Domesticate child rights Act, NGO tasks Gombe govt

A group of Non-Governmental Organisations (NGOs) in Gombe state, have advised the state government to prioritise the domestication of the Child Rights Act in order to tackle the menace of early marriage in the state.

The NGOs made the call in separate interviews with Our Correspondent in Gombe on Tuesday.

 They spoke on the sideline of a round table meeting organized by Save the Children International to deliberate on the best approach to tackle Child Early and Forced Marriage (CEFM).

According to them, it had become imperative that the Acts be domesticated if Gombe hopes to address the issues related to child rights violation in the state, adding that without the Acts, nothing would work.

Altine Lewi, Gombe State Project Manager, Save the Children International, said that the committee set up by the previous administration had concluded and submitted its report to the Office of the Secretary to the Government.

“ So we are appealing to the new administration which has proven to be a listening government with its approach to responding to issues, to quickly do something about the domestication of the Act in Gombe.

“ It is key for the rights of Gombe State children to be protected by enforcing their rights to education, health and many others that will make them better representatives of Gombe in the future,’’ she said.

Dr Cletus Ifeka, Adolescent and Sexual Reproductive Health Co-ordinator, Save the Children International said a programme geared towards ending early child and forced marriages were on-going in Dukku and Balanga local government areas.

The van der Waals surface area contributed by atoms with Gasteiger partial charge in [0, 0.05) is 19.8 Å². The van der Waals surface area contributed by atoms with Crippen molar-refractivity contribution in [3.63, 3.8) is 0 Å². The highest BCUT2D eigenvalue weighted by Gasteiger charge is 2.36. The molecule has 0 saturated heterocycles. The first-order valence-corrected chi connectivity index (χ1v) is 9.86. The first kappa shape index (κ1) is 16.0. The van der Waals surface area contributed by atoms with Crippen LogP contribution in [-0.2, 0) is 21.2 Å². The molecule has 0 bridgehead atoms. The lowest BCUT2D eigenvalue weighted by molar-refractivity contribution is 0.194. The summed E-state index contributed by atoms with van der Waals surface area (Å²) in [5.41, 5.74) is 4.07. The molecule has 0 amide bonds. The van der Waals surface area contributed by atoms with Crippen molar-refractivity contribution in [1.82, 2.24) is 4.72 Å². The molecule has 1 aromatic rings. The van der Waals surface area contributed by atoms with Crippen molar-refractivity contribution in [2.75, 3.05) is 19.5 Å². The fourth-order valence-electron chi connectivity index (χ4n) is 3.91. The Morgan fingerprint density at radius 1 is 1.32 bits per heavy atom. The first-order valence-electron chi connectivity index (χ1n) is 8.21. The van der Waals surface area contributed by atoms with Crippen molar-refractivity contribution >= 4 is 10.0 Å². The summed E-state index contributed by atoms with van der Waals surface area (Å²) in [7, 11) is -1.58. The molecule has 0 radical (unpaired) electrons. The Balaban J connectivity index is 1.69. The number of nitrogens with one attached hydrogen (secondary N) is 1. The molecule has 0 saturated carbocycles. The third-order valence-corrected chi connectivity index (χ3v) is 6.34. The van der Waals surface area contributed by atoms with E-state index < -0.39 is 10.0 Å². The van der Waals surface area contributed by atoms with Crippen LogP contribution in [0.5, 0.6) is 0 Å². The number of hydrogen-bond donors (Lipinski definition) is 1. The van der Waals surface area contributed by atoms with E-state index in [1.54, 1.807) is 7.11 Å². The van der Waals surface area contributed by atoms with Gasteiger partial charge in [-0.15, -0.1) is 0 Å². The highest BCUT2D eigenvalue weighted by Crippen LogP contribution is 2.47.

“The project came up based on the data that shows that Northern Nigeria especially Northeast and Northwest were encumbered by many problems around children not going to school or when they go to school they don’t finish.

“The project is working with every stakeholder from parents to the community, religious leaders, media and the government. If the Acts is domesticated it will go a long way in addressing these issues.

“We are looking at it from the point of view that if every child especially the female is allowed to finish school, then the ability to develop comprehensively is ensured.

“When they eventually marry, they have knowledge of how to take care of the family. This increases the probability of their own children going to school because if you educate a woman you educate a nation.

“If she is allowed to go to school it allows her to have the ability to have the skills to contribute to the productivity of the country,’’ he said.

Ifeka emphasised that where there is no law, there is no offence, adding that “ the Acts will remind people that there is a law which must be obeyed and the consequences of breaking the law.’’

Hajia Zariyatu Abubakar, Chief Executive Director, Wildan Care Foundation said that in the world, every two seconds, a girl is being married off before she is physically, psychologically and emotionally matured to become a mother.

Abubakar decried the menace adding that it contributes to the high rate of the out-of-school syndrome as the girl-child were often married off instead of the opportunity to get good education.

She added that early child marriage reduces the chances of the girl-child escaping poverty, adding that no society could truly make progress without educating all its people irrespective of gender.

“When a woman is educated, the chances of her children getting the education increases by 10 per cent,” she said.

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